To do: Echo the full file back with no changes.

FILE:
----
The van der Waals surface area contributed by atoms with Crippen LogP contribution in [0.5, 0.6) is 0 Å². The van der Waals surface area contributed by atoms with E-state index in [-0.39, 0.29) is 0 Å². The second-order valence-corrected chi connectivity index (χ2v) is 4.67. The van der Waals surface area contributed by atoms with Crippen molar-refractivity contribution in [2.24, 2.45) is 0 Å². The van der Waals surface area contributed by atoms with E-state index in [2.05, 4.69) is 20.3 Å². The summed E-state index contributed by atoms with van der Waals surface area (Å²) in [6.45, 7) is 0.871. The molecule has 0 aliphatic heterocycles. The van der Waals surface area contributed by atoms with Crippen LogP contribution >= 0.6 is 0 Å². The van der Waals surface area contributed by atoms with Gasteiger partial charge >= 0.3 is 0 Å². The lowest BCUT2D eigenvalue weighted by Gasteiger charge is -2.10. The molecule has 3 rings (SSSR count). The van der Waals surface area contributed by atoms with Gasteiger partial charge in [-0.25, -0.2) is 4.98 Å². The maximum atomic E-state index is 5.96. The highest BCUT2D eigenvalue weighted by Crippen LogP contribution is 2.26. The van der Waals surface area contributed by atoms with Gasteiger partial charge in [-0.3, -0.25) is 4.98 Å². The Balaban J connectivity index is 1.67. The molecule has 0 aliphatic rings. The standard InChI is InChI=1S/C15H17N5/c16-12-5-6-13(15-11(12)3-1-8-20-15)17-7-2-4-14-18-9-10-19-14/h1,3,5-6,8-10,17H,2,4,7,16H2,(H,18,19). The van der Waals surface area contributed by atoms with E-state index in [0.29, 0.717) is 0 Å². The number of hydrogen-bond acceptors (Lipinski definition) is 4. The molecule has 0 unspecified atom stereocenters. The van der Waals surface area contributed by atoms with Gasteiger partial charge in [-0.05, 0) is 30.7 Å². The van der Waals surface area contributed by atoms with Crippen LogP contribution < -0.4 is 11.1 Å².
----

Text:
The van der Waals surface area contributed by atoms with Crippen LogP contribution in [0.5, 0.6) is 0 Å². The van der Waals surface area contributed by atoms with E-state index in [-0.39, 0.29) is 0 Å². The second-order valence-corrected chi connectivity index (χ2v) is 4.67. The van der Waals surface area contributed by atoms with Crippen molar-refractivity contribution in [2.24, 2.45) is 0 Å². The van der Waals surface area contributed by atoms with E-state index in [2.05, 4.69) is 20.3 Å². The summed E-state index contributed by atoms with van der Waals surface area (Å²) in [6.45, 7) is 0.871. The molecule has 0 aliphatic heterocycles. The van der Waals surface area contributed by atoms with Crippen LogP contribution >= 0.6 is 0 Å². The van der Waals surface area contributed by atoms with Gasteiger partial charge >= 0.3 is 0 Å². The lowest BCUT2D eigenvalue weighted by Gasteiger charge is -2.10. The molecule has 3 rings (SSSR count). The van der Waals surface area contributed by atoms with Gasteiger partial charge in [-0.25, -0.2) is 4.98 Å². The maximum atomic E-state index is 5.96. The highest BCUT2D eigenvalue weighted by Crippen LogP contribution is 2.26. The van der Waals surface area contributed by atoms with Gasteiger partial charge in [-0.3, -0.25) is 4.98 Å². The Balaban J connectivity index is 1.67. The molecule has 0 aliphatic rings. The standard InChI is InChI=1S/C15H17N5/c16-12-5-6-13(15-11(12)3-1-8-20-15)17-7-2-4-14-18-9-10-19-14/h1,3,5-6,8-10,17H,2,4,7,16H2,(H,18,19). The van der Waals surface area contributed by atoms with E-state index in [0.29, 0.717) is 0 Å². The number of hydrogen-bond acceptors (Lipinski definition) is 4. The molecule has 0 unspecified atom stereocenters. The van der Waals surface area contributed by atoms with Gasteiger partial charge in [-0.05, 0) is 30.7 Å². The van der Waals surface area contributed by atoms with Crippen LogP contribution < -0.4 is 11.1 Å².